Common Core is not the evil tea party followers believe it is

June 7, 2014 

The tea party subsidiary of the Republican Party has tossed wrenches into the orderly process of politics and government from near and far. From Alaska came Sarah Palin, the governor the GOP nominated for vice president in 2008 whose wacky conspiracy-theory politics continue to make her a nice living on the lecture circuit.

Then there was the merry band of tea party followers in Congress who stood ready to take the country over the brink by fighting routine raises of the debt ceiling. Economic depression? Oh, what’s the big deal, they seemed to say. In state legislatures, including North Carolina, tea party zealots continue to lead the GOP down a sorry path of anti-government policies from kicking the poor and the disabled to the curb with cuts in Medicaid to attacking any Republican who dares to stick a toe in the mainstream.

The crusade of late by the tea party in this state and elsewhere has been to eliminate the Common Core State Standards for public education created by the National Governors Association and state schools chiefs. The standards establish measures by which students and schools can determine whether young people are prepared for their post-high school lives of higher education and work.

McCrory a question

Now the Common Core standards are in danger, with both houses of the General Assembly having passed measures doing away with them. Gov. Pat McCrory is against dumping the standards, but he is ambivalent about whether he will veto the legislature’s reckless action.

Yes, the standards are higher in terms of course requirements than they used to be, and 45 states, including this one, adopted them on the belief that they would provide states with insight as to how their students stacked up against those from around the country. That, in turn, will give states and the nation a perspective on how American students stand against those around the world with whom they’ll compete in the global marketplace ... of ideas and of work.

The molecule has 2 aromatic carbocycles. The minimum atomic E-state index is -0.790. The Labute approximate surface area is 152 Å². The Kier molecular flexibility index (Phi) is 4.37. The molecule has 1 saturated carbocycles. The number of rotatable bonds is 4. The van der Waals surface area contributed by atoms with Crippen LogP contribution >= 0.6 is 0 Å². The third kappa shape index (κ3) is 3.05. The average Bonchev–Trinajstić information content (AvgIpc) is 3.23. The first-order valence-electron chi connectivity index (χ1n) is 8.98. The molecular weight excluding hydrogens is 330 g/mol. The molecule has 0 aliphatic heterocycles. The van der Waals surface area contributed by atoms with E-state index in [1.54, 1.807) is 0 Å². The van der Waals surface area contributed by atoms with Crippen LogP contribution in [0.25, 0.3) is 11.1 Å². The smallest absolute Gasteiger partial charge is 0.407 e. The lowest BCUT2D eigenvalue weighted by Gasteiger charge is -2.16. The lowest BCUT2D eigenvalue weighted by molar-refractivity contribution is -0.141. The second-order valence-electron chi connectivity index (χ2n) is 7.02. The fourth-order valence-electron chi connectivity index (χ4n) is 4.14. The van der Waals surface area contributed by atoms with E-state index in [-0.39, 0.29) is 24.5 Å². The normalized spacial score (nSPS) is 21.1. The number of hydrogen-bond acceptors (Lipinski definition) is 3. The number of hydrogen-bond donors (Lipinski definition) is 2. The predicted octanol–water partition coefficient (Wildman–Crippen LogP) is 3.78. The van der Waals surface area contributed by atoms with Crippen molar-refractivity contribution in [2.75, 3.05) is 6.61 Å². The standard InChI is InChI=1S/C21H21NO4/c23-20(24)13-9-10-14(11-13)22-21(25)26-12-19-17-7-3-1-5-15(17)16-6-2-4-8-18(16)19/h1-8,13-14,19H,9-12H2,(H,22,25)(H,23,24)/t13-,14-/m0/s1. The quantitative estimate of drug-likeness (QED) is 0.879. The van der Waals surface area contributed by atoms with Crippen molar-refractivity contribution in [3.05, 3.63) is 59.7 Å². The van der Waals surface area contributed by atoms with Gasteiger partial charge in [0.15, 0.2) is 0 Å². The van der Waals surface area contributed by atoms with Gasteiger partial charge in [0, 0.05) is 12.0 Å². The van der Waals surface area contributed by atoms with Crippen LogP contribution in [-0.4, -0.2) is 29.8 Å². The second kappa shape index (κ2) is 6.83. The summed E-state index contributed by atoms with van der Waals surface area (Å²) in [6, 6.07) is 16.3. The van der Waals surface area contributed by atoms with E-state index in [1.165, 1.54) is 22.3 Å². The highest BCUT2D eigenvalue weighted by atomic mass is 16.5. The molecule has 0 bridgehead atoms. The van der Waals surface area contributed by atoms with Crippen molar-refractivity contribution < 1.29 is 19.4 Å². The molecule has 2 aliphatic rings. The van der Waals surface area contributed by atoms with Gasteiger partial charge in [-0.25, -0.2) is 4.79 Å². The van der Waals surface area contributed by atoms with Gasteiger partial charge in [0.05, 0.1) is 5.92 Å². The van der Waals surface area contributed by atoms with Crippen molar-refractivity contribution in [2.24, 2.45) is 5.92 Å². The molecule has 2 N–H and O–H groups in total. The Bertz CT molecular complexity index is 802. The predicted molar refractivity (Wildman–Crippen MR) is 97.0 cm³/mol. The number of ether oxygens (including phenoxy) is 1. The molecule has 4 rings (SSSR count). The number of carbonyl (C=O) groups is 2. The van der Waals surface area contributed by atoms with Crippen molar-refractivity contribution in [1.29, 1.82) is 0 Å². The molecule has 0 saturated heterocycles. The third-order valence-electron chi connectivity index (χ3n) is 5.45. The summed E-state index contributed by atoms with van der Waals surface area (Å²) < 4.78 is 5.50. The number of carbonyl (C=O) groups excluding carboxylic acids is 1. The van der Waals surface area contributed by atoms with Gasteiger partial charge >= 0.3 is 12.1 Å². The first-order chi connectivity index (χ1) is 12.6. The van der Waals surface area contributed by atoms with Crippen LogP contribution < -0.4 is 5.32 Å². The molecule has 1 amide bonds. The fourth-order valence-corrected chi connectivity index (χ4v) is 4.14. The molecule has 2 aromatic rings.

The standards make sense for students who want to achieve and for parents who want to know how their kids are really doing. And, as evidenced by a full-page advertisement taken out by business leaders and education officials in The News & Observer last week, they make sense for business.

That makes it so curious as to why leaders of the business-friendly Republican Party in the General Assembly would preside over the abandonment of Common Core in favor of state-established standards that lawmakers say they want to be just as high as Common Core’s.

They just make sense

The only explanation is that those GOP leaders are being led around by tea party extremists who truly believe that Common Core is some kind of big-government conspiracy designed to indoctrinate students into what ... they don’t know. And the tea party types believe, surely, that their big enemy, President Obama, is behind it all.

That’s ludicrous. Governors and school officials, people of both major parties and varying political and educational philosophies, came up with and supported Common Core because it made sense.

Some GOP lawmakers want state education officials to come up with new standards in lieu of Common Core right now, something state Superintendent of Public Instruction June Atkinson rightly says would be “virtually impossible.”

Once again, GOP lawmakers are legislating based on wild ideology based on suspicion and imagination and little else. Will they ever have the courage to say “Enough!” to the destructive extremists of their party?

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